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Food allergy appears in adulthood too, not only in childhood

Pearl Toh
13 Nov 2017

Nearly half of food allergies observed in adults started appearing in adulthood, in contrast to common belief that most food allergies started in childhood, according to a US population-based survey presented at the ACAAI Annual Meeting 2017 in Boston, Massachusetts, US.

“Food allergies are often seen as a condition that begins in childhood, so the idea that 45 percent of adults with food allergies develop them in adulthood is surprising,” said lead author Dr Ruchi Gupta of Ann & Robert H. Lurie Children's Hospital of Chicago in Chicago, Illinois, US.

Among the adults with food allergy, 45 percent reported at least one adult-onset food allergy. The most common food allergy reported is shellfish, with an estimated prevalence of 3.69 percent (95 percent confidence interval [CI], 3.48–3.91). This was followed by allergy to peanut (estimated prevalence, 2.66 percent) and to tree nut (estimated prevalence, 2.66 percent). [ACAAI 2017, abstract OR077]

More than half of the allergic reactions to specific food were severe, defined as involvement of two or more organ systems in the reaction ─ with 68.33 percent of patients who were allergic to peanut, 58.29 percent to any tree nut, 58.14 percent to any shellfish, and 56.62 percent to fin fish reporting at least one severe allergic reaction.

“Our research also found that, among black, Asian, and Hispanic adults, the risk of developing a food allergy to certain foods is higher than for whites, specifically for shellfish and peanuts [p<0.05],” said study co-author Christopher Warren of The Northwestern University Feinberg School of Medicine in Chicago.

“For example, Asian adults were 2.1 times more likely to report a shellfish allergy than white adults, and Hispanic adults reported a peanut allergy at 2.3 times the frequency of white adults,” he observed.

In addition, age also appeared to be predictive for the risk of developing specific food allergy in adulthood. Compared with adults aged 18–29 years, those aged 30–39 years were more likely to develop allergy to shellfish (p<0.05), while older persons aged 60 years and above were less likely to develop specific allergies to all food categories tested, including shellfish, fin fish, peanut, tree nut, and sesame (all p<0.05).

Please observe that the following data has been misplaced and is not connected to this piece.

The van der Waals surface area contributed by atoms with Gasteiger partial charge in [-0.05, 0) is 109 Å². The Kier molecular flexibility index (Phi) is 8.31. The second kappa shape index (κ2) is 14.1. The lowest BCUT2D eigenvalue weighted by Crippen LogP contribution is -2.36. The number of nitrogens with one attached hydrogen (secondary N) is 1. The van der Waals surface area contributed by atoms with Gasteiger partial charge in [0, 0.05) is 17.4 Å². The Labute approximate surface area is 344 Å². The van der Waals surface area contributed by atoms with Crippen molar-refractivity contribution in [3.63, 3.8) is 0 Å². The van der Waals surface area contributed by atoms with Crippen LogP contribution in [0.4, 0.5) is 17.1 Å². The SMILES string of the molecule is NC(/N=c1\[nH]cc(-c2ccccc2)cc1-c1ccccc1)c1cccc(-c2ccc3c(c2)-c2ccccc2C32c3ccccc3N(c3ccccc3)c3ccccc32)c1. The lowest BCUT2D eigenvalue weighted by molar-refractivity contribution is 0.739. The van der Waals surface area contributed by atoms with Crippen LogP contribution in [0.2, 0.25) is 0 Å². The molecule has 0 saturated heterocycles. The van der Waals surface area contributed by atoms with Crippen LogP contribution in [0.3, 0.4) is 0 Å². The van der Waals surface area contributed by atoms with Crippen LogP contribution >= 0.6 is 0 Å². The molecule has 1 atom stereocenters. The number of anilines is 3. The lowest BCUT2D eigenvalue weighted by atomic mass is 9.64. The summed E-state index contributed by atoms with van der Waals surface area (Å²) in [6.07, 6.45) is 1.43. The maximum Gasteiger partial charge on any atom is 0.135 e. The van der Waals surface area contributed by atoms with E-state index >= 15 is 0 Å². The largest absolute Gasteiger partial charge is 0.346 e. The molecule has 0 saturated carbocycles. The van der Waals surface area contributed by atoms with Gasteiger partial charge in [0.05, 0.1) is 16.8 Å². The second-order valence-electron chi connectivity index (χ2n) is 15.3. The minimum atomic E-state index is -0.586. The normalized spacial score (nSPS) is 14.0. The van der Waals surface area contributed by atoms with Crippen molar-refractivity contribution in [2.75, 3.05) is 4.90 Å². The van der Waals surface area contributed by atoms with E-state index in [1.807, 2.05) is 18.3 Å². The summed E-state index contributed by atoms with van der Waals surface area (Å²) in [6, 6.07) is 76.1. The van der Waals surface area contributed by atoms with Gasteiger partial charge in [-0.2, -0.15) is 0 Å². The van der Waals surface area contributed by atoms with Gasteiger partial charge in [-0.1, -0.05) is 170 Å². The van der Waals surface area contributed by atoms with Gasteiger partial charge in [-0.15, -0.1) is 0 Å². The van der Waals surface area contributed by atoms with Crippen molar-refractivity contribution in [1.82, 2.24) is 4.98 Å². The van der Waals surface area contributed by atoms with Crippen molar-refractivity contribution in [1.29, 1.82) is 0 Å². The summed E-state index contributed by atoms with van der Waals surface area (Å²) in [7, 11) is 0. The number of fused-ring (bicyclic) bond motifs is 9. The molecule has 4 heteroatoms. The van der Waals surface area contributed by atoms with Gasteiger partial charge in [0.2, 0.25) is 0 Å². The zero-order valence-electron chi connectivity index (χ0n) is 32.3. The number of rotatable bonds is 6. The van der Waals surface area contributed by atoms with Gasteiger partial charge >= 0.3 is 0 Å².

“Because many adults believe food allergies mostly affect children, they may not think to get tested. It is important to see an allergist for testing and diagnosis if you are having a reaction to a food and suspect a food allergy,” advised Warren, noting that people might overlook a food allergy reaction as a food intolerance. 

The population-based study surveyed 53,575 adults in the US through a dual-sampling approach, using weighting methods to calculate estimated prevalence and multiple regression models for adjusted odds ratio.

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Most Read Articles
Pearl Toh, 19 Jun 2016
Infants with persistent rhinitis have a higher abundance of Actinobacteria, especially Corynebacterium spp., in their nasal microbiome compared with healthy controls, according to a Singapore-based study presented at the European Academy of Allergy and Clinical Immunology (EAACI) Annual Congress 2016 held in Vienna, Austria.
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Gabriel Angelo Sembrano, 16 Sep 2014

“At present, there is a limited development of new antibiotics. There is also a fast development of resistance to antibiotics. There are pathogens no longer susceptible to all antibiotics, and many pathogens are no longer susceptible to most antibiotics,” said Dr. Andre Villanueva, chief of party of the USAID’s Innovations and Multisectoral Partnerships to Achieve Control of TB (IMPACT) Project at the recent Annual Convention of the Philippine Pharmacists’ Association in Davao City.

Audrey Abella, 06 Jan 2017
Persistent wheeze or childhood asthma may be reduced by fish oil supplementation, particularly n-3 long-chain polyunsaturated fatty acids (LCPUFAs), during pregnancy, a recent Danish study found.